For those teachers who refuse to supplement their incomes in such a way – and there are many – they’re resigned to working additional jobs or starting businesses.  By far the biggest business here is simply called ‘trade’ and it consists of sitting out in the bazaar or by the roadside to sell food and merchandise.  Many who come to MicroInvest seeking working capital for trade inventory are teachers or even doctors and nurses who suffer similarly low government wages.  Because of its geography, poor infrastructure and the bureaucratic red tape of entering or exiting the country, goods are incredibly hard to supply here.  Vehicles with Uzbek plates are not allowed into the country so product from Tashkent needs to transfer at the border.  While there is a newly constructed bridge to Afghanistan – courtesy of US funds – there is little in the way of (legal) export coming from south of the border.  The one bright spot is the newly constructed road from China which was constructed by the Chinese as a means to access the market here.  But this former major waystation on the Silk Road is now at the far end of a lengthy supply chain and goods are marked up accordingly.

But, back to the teacher shortage.  With fewer teachers available the quality of education here has been declining.  A starvation wage doesn’t provide much motivation for teachers and parents living on the edge of poverty increasingly see education as a luxury they can’t afford.  Why pay for grades to graduate into an economy with no jobs rather than start working today to supplement the family income?  For now the solution has been to start a business instead of rely on meager government wages.  The hard reality of life here is that, in some cases, the few dollars a son or daughter brings home is the difference between eating or not.  This is not a Monday-Friday, 9 to 5 economy.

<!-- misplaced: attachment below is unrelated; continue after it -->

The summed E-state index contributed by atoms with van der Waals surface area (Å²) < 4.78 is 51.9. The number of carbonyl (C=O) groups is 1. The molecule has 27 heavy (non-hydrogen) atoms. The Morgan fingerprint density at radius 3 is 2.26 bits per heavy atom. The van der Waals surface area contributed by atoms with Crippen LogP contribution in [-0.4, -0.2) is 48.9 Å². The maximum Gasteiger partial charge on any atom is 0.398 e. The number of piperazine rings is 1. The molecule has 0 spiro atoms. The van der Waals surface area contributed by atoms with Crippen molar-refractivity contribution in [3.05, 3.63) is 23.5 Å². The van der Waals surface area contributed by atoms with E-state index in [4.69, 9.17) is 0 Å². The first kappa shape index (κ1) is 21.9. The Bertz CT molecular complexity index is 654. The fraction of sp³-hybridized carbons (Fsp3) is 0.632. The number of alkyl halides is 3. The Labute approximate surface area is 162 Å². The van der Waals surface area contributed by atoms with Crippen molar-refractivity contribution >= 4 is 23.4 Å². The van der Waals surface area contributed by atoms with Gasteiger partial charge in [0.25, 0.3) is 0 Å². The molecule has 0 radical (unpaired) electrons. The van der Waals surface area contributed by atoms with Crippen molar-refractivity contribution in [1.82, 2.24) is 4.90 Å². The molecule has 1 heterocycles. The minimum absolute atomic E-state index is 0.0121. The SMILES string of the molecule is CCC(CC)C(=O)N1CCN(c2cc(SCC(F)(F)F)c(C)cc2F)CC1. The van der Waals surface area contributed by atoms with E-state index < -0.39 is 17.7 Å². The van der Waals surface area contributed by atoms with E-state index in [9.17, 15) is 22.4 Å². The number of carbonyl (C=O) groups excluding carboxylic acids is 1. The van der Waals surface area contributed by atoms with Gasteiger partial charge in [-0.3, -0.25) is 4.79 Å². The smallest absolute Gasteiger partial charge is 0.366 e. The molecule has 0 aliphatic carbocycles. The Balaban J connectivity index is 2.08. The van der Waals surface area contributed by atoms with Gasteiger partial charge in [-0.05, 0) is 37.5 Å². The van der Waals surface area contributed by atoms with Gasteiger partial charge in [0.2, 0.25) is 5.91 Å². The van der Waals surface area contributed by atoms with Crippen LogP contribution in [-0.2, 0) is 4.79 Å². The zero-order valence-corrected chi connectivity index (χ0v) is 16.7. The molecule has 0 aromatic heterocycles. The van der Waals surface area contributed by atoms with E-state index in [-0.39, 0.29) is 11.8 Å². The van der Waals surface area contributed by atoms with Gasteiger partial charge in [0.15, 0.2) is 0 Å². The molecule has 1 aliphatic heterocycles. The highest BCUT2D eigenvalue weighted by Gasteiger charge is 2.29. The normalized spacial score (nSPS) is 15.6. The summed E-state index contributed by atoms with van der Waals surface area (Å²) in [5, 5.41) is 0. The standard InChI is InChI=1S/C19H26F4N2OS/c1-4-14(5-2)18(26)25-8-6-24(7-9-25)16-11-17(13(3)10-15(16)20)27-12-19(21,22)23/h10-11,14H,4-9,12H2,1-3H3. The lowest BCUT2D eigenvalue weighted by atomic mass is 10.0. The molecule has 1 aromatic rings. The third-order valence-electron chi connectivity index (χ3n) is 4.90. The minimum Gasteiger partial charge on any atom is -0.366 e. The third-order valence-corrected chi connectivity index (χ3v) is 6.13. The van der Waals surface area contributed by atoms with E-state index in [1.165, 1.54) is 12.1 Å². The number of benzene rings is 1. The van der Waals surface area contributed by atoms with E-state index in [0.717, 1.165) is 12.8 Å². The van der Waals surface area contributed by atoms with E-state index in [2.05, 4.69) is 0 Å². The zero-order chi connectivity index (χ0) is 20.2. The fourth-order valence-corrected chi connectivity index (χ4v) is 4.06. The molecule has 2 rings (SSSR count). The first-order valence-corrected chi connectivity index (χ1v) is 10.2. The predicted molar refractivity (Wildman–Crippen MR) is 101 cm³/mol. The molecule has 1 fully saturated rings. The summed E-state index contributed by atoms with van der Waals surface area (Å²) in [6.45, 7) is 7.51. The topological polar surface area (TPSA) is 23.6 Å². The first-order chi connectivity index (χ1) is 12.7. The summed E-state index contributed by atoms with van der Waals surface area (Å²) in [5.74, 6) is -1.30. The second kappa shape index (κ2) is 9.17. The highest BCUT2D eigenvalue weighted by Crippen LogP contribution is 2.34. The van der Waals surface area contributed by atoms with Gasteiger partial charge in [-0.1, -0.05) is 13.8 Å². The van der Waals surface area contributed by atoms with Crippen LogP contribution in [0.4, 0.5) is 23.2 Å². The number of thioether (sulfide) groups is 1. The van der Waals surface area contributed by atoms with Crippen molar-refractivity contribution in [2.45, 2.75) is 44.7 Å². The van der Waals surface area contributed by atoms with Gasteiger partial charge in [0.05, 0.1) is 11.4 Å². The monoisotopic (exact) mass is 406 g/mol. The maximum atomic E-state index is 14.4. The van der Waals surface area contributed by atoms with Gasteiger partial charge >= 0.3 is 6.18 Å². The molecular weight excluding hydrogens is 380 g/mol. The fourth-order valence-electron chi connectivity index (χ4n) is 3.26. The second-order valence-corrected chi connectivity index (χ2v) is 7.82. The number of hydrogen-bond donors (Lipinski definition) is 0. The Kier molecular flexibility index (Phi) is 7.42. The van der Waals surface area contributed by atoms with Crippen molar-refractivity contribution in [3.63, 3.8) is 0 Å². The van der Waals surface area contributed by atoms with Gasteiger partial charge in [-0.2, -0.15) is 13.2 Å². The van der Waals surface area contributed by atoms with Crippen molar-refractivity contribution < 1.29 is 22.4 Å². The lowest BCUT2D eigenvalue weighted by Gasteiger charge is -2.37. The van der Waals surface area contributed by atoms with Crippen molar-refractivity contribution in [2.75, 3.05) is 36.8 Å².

Another aspect of the shadow economy supporting Tajikistan’s current state is the estimated 1 million Tajiks living or working abroad and sending money back to support families.  On a daily basis I speak with women who have husbands or sons working in Russia where they may be able to earn multiples of the income they’d earn here in Tajikistan.  Of course the cost of living in Russia is higher as well, but on balance they come out ahead with what they’re able to send home to the family.  According to the government, remittances from workers abroad make up more than 25% of Tajikistan’s economy but some independent estimates put it at well over half.

In this kind of environment, microcredit makes a huge difference.  Being able to purchase a few hundred dollars of goods at time makes the costly travel to Uzbekistan or Kyrgyszstan worthwhile.  It allows the honest and hard-working to avoid stooping to corruption as a means of supplementing substandard salaries.  And owning a side business allows those few teachers, doctors, nurses and other essential workers the ability to serve the community while withstanding the unsustainable wages.

Rob is a Kiva Fellow working in Khujand, Tajikistan with MLF MicroInvest. To learn more about MLF MicroInvest click here and if you would like to show your support for Tajikistan, please join the Kiva lending team, Supporters of Tajikistan


About the author